It’s Time to Fix Our Broken Relationship with Digital DevicesBy Jose Ramos
Digital devices created a tectonic shift in society in the blink of an eye.
From 1984 to 2015, the percentage of households with computers rose from 8 percent to 79 percent, according to the U.S. Census Bureau. The first iPhone arrived in 2007. The iPad came into our lives in 2010. Today, digital devices are an intimate part of our lives.
It’s easy to see why. They add value and convenience to our lives. They entertain and educate us.
It’s not all benefits though. The ease of use, portability, and addictive features of digital devices have led to unhealthy habits that are taking a toll on our mental health.
This is a steep price to pay for the benefits these devices bring us. Our digital habits and the mental health repercussions point to a broken relationship with digital devices. It’s time to reconsider and reshape this relationship.
Unhealthy Habit #1: Constantly Staying Connected
We’re always connected to our digital devices. The only time we unplug is when we’re sleeping. Even then, our phones are often right next to us.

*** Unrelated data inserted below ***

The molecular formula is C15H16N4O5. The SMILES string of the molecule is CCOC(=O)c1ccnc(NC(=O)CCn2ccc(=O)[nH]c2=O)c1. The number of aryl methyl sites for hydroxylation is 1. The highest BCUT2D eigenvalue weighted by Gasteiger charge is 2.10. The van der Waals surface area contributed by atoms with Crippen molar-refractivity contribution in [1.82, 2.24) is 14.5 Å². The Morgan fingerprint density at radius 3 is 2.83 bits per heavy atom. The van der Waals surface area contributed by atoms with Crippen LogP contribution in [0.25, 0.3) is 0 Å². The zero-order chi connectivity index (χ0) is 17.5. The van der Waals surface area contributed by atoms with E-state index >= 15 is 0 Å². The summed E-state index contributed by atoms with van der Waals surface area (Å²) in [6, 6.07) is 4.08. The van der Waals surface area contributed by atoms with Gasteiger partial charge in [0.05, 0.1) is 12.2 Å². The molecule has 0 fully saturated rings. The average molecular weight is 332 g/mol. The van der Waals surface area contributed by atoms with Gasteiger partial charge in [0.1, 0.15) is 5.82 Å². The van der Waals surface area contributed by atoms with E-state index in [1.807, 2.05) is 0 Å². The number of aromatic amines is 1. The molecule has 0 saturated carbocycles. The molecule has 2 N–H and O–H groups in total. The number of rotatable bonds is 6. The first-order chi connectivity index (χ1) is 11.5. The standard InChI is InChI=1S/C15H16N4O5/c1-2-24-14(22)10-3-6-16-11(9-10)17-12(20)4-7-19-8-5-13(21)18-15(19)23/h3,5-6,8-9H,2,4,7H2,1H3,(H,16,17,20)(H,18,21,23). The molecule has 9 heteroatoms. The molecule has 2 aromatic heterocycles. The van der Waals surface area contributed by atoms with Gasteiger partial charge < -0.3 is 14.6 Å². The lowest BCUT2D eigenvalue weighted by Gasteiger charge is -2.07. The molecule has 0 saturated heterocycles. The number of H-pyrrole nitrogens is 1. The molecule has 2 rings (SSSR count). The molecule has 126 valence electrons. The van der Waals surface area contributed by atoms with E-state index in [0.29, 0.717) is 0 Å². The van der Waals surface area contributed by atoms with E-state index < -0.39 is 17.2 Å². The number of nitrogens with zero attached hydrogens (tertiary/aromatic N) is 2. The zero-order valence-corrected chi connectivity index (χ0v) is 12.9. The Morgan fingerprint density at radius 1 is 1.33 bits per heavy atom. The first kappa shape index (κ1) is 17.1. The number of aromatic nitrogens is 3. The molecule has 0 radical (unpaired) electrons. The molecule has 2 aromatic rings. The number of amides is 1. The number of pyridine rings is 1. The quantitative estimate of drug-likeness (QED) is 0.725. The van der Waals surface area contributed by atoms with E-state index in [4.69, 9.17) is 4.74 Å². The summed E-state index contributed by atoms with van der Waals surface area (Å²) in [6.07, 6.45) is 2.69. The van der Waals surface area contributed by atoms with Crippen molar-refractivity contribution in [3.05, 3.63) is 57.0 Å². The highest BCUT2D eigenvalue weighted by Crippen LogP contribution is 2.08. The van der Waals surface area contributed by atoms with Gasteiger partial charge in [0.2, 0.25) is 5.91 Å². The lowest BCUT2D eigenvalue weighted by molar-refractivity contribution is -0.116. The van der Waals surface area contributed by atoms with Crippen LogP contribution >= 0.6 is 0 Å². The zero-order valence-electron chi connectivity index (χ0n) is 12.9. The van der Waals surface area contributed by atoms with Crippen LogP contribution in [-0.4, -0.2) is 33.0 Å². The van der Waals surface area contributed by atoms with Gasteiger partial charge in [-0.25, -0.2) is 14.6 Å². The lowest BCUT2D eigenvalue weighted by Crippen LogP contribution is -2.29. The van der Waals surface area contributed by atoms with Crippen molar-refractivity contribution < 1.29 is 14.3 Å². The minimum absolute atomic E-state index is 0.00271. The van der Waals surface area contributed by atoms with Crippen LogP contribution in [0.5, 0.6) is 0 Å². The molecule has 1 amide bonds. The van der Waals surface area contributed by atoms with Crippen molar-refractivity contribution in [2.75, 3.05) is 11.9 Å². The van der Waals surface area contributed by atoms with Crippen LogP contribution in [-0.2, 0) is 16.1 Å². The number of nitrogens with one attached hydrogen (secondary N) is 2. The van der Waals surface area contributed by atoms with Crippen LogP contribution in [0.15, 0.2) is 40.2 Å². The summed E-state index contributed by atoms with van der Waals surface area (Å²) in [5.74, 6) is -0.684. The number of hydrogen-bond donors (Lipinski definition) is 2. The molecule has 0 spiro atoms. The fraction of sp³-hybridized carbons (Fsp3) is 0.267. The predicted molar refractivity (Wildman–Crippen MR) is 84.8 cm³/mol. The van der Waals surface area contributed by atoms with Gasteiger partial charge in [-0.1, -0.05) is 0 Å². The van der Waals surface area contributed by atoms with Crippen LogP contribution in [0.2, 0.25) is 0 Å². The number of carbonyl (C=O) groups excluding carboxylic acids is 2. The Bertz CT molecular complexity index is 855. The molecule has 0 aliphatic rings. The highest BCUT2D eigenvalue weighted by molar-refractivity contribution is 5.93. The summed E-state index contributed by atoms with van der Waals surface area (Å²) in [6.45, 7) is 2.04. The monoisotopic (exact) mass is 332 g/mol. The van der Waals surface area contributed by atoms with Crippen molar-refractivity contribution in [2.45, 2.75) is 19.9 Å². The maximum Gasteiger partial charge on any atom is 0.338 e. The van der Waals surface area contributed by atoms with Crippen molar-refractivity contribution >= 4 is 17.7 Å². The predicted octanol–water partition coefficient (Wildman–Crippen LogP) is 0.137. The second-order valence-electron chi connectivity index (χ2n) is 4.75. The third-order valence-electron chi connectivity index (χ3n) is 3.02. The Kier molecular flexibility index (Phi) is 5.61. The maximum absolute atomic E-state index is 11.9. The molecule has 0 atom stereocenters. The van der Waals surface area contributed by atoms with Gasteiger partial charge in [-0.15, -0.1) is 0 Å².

We pick up our phones a hundred times a day to respond to messages and see what’s going on in the digital world. When we’re not on our phones, we keep them within arm’s reach.
We don’t sit with our thoughts or let ourselves get bored. When we’re waiting at a traffic light or in line at a store, we automatically pull out our phones.
Why are we addicted to our digital devices? Because they provide a constant stream of rewards, and they’re packed with addictive features such as infinite scrolling, “like” buttons, and notifications. We can easily get our fix by unlocking our phones and checking for the latest updates on social media or news sites. We get a dopamine hit when a new podcast, email, or text message is delivered to our phones.
These rewards don’t arrive on a fixed schedule. We know they’re coming but we don’t know when the next stimuli will arrive.
The variable reward schedule multiplies the addictive power of digital devices. It keeps us hooked, repeatedly checking for the next dopamine hit.
Unhealthy Habit #2: Compulsively Consuming Digital Information
We’re spending a massive amount of time consuming content, processing incoming information, and sifting through and responding to requests from others.